HALLOWELL, Maine — The Legislature is still trying to finish work on the new state budget, but on Tuesday, Gov. Janet Mills was talking about the next piece of new spending.
The Governor rolled out her plan for a two year, $239 million bond package -- the things she wants the state to borrow money to pay for. It includes what may be a first -- a proposed bond for child care facilities.
Bonding is typically one of the last steps in the budget process. It actually follows the budget, since the plan agreed to by the Appropriations Committee will include a set amount of money to pay for new borrowing.
Nearly half of Gov. Mills' package ($105 million) is for transportation needs to fix roads bridges, ports, and airports. That is the same basic amount the state has borrowed each year for the past five years, according to administration officials.
There would also be money for electronic highways, with $30 million going to help expand broadband in rural areas. Mills says there are currently more than 80,000 homes without access to high speed internet service, which she says is crucial in the modern economy.
"We can no longer be a dial-up state in a 5G nation," Mills said during a State House press conference. "It's time we opened the state’s doors to future business investments, and this is how we do it."
Much of the bond package includes money for needs the Legislature has traditionally supported with bonds, including $30 million to fund the Land for Maine’s Future program and $9 million for new technical and career training facilities to create a larger skilled workforce.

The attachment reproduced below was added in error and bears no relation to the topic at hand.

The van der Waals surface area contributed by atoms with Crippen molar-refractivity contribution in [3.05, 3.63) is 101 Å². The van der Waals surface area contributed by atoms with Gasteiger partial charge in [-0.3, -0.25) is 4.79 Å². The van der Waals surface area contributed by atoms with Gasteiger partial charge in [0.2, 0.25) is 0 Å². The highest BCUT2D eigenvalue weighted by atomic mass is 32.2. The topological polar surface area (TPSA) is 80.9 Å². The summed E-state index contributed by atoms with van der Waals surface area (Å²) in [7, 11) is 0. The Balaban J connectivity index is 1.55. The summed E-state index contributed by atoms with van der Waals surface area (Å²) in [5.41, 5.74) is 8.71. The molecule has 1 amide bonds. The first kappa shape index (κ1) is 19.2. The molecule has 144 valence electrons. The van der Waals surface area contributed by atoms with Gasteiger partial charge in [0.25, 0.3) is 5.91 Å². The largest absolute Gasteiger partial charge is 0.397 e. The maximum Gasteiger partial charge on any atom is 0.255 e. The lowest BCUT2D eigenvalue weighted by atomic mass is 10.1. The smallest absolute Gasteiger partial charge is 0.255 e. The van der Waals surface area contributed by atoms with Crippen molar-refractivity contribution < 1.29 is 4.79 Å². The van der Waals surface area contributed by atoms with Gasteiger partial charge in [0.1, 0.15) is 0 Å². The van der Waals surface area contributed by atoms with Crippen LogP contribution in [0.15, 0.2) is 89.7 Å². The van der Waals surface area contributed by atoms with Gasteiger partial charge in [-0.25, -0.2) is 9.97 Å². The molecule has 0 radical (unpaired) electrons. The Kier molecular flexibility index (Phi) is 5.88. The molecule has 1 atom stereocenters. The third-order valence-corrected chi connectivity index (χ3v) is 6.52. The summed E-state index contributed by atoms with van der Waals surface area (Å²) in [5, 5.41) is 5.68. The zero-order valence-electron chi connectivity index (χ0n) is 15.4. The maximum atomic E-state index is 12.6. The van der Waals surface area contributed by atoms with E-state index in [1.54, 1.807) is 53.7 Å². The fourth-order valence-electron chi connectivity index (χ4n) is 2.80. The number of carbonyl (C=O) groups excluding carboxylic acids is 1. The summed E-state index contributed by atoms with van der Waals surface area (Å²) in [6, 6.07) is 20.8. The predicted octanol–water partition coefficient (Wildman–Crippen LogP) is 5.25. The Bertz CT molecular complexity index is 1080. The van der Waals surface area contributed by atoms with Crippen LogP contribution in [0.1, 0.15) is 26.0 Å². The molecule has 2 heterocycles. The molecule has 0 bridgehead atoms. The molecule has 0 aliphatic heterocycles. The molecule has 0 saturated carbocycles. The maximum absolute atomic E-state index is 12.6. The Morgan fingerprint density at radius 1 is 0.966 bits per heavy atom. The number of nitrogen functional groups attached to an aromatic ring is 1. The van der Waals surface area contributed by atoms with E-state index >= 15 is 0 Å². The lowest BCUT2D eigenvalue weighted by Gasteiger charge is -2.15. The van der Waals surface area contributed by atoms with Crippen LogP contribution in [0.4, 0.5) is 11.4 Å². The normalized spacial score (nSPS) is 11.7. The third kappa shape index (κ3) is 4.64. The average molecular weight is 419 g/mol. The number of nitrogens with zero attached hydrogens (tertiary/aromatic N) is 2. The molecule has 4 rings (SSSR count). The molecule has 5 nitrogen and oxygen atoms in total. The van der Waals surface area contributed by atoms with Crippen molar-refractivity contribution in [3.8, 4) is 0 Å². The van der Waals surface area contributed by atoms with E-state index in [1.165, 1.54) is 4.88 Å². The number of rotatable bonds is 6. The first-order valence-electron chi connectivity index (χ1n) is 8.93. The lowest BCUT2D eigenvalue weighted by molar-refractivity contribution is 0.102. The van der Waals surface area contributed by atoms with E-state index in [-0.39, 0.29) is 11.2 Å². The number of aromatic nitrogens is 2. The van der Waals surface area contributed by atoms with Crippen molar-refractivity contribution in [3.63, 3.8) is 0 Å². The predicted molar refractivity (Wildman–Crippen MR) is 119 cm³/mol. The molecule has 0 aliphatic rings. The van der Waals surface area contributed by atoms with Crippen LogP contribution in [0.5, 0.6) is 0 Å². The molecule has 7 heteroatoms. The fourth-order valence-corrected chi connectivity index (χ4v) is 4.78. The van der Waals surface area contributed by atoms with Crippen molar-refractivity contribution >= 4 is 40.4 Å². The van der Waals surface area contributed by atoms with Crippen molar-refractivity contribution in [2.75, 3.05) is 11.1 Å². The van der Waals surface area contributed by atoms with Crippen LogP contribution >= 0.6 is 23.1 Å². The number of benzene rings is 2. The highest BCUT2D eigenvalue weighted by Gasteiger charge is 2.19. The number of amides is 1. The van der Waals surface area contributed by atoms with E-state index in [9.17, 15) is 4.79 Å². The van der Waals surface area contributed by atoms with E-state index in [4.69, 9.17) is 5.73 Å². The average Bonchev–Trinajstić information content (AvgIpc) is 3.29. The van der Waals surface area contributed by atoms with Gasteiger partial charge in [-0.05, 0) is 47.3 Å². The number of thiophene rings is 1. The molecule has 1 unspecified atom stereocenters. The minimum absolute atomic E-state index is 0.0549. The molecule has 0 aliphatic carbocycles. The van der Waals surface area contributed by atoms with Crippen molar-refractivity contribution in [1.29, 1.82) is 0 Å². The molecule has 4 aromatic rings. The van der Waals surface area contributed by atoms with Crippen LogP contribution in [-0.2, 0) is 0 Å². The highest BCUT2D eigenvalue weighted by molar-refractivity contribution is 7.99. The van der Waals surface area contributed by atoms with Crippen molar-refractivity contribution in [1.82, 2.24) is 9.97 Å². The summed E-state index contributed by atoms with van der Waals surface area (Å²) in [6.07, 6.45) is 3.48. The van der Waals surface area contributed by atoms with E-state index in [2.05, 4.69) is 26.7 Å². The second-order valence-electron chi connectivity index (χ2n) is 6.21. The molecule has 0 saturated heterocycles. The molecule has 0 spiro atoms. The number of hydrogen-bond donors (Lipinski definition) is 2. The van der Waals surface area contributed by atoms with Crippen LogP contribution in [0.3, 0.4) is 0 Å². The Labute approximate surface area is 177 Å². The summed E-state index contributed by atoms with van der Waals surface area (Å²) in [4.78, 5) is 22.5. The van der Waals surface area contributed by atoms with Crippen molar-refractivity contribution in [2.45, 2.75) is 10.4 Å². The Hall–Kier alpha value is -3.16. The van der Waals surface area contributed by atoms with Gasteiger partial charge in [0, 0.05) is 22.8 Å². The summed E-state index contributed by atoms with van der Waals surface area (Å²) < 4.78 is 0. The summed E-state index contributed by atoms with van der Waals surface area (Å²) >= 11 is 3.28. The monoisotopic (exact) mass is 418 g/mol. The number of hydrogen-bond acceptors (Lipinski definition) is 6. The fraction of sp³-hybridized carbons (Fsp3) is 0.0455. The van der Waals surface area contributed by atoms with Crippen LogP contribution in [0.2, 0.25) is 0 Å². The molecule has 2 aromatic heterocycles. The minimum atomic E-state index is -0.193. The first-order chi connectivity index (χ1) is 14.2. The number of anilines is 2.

But the Governor also is asking for $5 million to provide more and better child care. Mills says child care is one way to help attract and keep young families in Maine, and that point was driven home in a meeting with Moody’s Investor Service and Standard and Poor’s, the two national credit rating agencies. She says they give Maine high marks for how government is managed but raise concerns over the aging workforce.
"I said you can’t change the age of your people, the people who are here," Mills told the press conference, "But you can do what you can to encourage young people to move back to Maine or come to Maine and raise their kids here."
The bond proposal would use the money for grants or a loan fund to help child care facilities expand or start business. The Governor said she knows the need from her own family.
"People want to work. They have a good work ethic, but you have to have good child care. It's critical -- as much as you need good skills training and education to get the job you want."
The Governor’s proposal will compete with dozens of other bond ideas from Legislators. The proposed new state budget includes funding for $300 million in new state borrowing.
Democratic leaders in House and Senate praised the Governor’s plan, but the Appropriations Committee will get to decide if her priorities and funding amounts match what the full Legislature wants.
Read Gov. Mills' full bond plan here.